The reddish and relatively soft Leterite stone apparently comes from a quarry not far from Wassu in the Gambia hinterland. The stones were set up in an inexplicable sequence – all in all they are in Wassu, a small town northwest of Janjanbureh, 24. Scientists are still in the dark when deciphering these places of worship in Africa. It has not yet been proven whether this is evidence of sun worship. The stones protruding 1.30 meters from the ground could rather be the remains of a cult of the dead or the graves of former rulers. But even that is questioned by historians. The Wassu Stone Circles Museum provides interesting information about the mysterious finds and the cult.
A thousand megaliths on the banks of the Gambia
Some specimens of the Wassu stone circles have weathered or fallen over over the centuries. More recently, the region has established a tradition of placing small stones on the stone blocks after visiting the historic site. According to reports, they are supposed to bring good luck. After all, the circles are so interesting for the Gambia that they found their expression on a fifty note of the national currency. There are similar stone circles in the Gambian Kerbatch as well as in various regions in neighboring Senegal. In total, around a thousand megaliths have been counted on the banks of the Gambia River. The prehistoric finds weighing up to ten tons are the most important between the Sahara and the Horn of Africa.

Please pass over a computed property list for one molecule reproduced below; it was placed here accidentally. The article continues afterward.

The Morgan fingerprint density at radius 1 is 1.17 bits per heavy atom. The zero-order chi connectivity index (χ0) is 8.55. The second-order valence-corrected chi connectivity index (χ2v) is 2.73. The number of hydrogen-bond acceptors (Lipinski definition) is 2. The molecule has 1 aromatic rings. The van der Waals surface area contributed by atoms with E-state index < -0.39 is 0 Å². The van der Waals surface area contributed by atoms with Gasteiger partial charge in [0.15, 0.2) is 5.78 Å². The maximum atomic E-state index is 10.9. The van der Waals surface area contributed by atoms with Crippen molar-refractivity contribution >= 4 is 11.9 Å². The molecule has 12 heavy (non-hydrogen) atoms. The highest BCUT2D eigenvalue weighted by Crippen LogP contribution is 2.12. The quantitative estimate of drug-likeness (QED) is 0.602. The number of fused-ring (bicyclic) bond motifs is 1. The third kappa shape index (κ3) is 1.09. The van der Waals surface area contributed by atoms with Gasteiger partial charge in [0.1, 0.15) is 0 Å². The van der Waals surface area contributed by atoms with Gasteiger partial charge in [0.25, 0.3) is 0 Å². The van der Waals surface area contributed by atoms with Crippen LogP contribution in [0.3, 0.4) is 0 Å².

The small town of Janjanbureh is located on Janjanbureh Island and has about 4000 inhabitants. The founding year of Georgetown, as the small town was formerly called, was in the year 1823. The place, which is located in the West African state of Gambia, quickly became the second most important trading center after Bathurst (today’s name Banjul). Only with the construction of the road and the associated shift of trade routes from the river to the road did the place lose its importance again. There are still some remains of the walls of the colonial buildings on the bank.
Janjanbureh’s slave house
In Janjanbureh you can still see the remains of a very dark African history: on the island in the Gambia River there is a slave house. Low, small and dark rooms and the chaining to the wall should make the slaves docile here. Since, of course, mainly strong men were chosen as workers, the slave traders were very afraid that they might succeed in attacking their tormentors. That is why you regularly and deliberately weakened the slaves mentally and physically.